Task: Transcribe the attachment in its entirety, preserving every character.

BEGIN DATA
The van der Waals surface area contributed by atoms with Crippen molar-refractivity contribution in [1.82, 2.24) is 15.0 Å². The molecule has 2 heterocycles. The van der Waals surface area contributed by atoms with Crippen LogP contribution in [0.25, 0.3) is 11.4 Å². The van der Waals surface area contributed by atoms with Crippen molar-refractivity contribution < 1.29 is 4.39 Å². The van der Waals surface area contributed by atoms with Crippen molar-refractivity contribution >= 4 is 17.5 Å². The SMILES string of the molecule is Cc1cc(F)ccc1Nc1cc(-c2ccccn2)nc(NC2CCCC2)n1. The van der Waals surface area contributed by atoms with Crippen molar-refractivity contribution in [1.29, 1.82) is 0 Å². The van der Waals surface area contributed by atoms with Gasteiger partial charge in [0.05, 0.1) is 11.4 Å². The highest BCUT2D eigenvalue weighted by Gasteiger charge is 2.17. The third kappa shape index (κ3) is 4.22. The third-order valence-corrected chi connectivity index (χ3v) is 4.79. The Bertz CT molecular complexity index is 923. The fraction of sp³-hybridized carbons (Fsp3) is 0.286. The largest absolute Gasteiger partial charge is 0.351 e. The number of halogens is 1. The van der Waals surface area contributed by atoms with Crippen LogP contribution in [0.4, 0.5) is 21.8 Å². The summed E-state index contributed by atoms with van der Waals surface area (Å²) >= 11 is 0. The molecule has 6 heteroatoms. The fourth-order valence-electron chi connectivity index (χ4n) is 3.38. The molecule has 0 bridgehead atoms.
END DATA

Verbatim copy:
The van der Waals surface area contributed by atoms with Crippen molar-refractivity contribution in [1.82, 2.24) is 15.0 Å². The molecule has 2 heterocycles. The van der Waals surface area contributed by atoms with Crippen LogP contribution in [0.25, 0.3) is 11.4 Å². The van der Waals surface area contributed by atoms with Crippen molar-refractivity contribution < 1.29 is 4.39 Å². The van der Waals surface area contributed by atoms with Crippen molar-refractivity contribution >= 4 is 17.5 Å². The SMILES string of the molecule is Cc1cc(F)ccc1Nc1cc(-c2ccccn2)nc(NC2CCCC2)n1. The van der Waals surface area contributed by atoms with Crippen molar-refractivity contribution in [1.29, 1.82) is 0 Å². The van der Waals surface area contributed by atoms with Gasteiger partial charge in [0.05, 0.1) is 11.4 Å². The highest BCUT2D eigenvalue weighted by Gasteiger charge is 2.17. The third kappa shape index (κ3) is 4.22. The third-order valence-corrected chi connectivity index (χ3v) is 4.79. The Bertz CT molecular complexity index is 923. The fraction of sp³-hybridized carbons (Fsp3) is 0.286. The largest absolute Gasteiger partial charge is 0.351 e. The number of halogens is 1. The van der Waals surface area contributed by atoms with Crippen LogP contribution in [0.4, 0.5) is 21.8 Å². The summed E-state index contributed by atoms with van der Waals surface area (Å²) >= 11 is 0. The molecule has 6 heteroatoms. The fourth-order valence-electron chi connectivity index (χ4n) is 3.38. The molecule has 0 bridgehead atoms.